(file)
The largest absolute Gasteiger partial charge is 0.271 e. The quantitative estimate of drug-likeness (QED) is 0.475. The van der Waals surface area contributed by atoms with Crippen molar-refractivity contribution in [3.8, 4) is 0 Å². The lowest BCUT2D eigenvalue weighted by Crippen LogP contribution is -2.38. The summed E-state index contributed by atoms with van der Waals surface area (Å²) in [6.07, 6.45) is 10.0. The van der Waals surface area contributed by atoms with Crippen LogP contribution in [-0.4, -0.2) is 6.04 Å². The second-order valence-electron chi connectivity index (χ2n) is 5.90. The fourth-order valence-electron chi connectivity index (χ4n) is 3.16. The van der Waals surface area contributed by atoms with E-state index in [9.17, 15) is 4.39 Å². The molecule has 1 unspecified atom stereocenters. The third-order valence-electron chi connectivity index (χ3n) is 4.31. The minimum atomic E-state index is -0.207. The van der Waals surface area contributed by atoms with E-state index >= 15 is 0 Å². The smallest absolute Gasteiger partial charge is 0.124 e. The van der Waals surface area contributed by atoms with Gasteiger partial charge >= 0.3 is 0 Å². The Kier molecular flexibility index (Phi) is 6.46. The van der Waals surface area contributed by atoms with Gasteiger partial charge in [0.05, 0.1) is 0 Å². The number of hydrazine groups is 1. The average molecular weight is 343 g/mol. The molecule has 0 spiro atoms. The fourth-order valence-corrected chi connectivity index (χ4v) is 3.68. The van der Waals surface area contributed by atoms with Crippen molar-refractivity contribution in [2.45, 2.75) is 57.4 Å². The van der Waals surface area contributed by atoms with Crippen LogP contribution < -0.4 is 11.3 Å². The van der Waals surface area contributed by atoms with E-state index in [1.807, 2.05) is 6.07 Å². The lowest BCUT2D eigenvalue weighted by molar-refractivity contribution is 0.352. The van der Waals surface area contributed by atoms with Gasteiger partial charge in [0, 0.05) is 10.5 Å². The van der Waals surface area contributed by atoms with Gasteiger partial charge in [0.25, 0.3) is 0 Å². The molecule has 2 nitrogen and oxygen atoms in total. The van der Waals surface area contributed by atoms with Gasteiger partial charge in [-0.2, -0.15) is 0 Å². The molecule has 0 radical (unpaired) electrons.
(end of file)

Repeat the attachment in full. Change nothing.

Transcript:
The largest absolute Gasteiger partial charge is 0.271 e. The quantitative estimate of drug-likeness (QED) is 0.475. The van der Waals surface area contributed by atoms with Crippen molar-refractivity contribution in [3.8, 4) is 0 Å². The lowest BCUT2D eigenvalue weighted by Crippen LogP contribution is -2.38. The summed E-state index contributed by atoms with van der Waals surface area (Å²) in [6.07, 6.45) is 10.0. The van der Waals surface area contributed by atoms with Crippen LogP contribution in [-0.4, -0.2) is 6.04 Å². The second-order valence-electron chi connectivity index (χ2n) is 5.90. The fourth-order valence-electron chi connectivity index (χ4n) is 3.16. The van der Waals surface area contributed by atoms with E-state index in [9.17, 15) is 4.39 Å². The molecule has 1 unspecified atom stereocenters. The third-order valence-electron chi connectivity index (χ3n) is 4.31. The minimum atomic E-state index is -0.207. The van der Waals surface area contributed by atoms with E-state index >= 15 is 0 Å². The smallest absolute Gasteiger partial charge is 0.124 e. The van der Waals surface area contributed by atoms with Gasteiger partial charge >= 0.3 is 0 Å². The Kier molecular flexibility index (Phi) is 6.46. The van der Waals surface area contributed by atoms with Gasteiger partial charge in [0.05, 0.1) is 0 Å². The number of hydrazine groups is 1. The average molecular weight is 343 g/mol. The molecule has 0 spiro atoms. The fourth-order valence-corrected chi connectivity index (χ4v) is 3.68. The van der Waals surface area contributed by atoms with Crippen molar-refractivity contribution in [2.45, 2.75) is 57.4 Å². The van der Waals surface area contributed by atoms with Crippen LogP contribution < -0.4 is 11.3 Å². The van der Waals surface area contributed by atoms with E-state index in [1.807, 2.05) is 6.07 Å². The lowest BCUT2D eigenvalue weighted by molar-refractivity contribution is 0.352. The van der Waals surface area contributed by atoms with Gasteiger partial charge in [0, 0.05) is 10.5 Å². The van der Waals surface area contributed by atoms with Gasteiger partial charge in [0.25, 0.3) is 0 Å². The molecule has 2 nitrogen and oxygen atoms in total. The van der Waals surface area contributed by atoms with Gasteiger partial charge in [-0.2, -0.15) is 0 Å². The molecule has 0 radical (unpaired) electrons.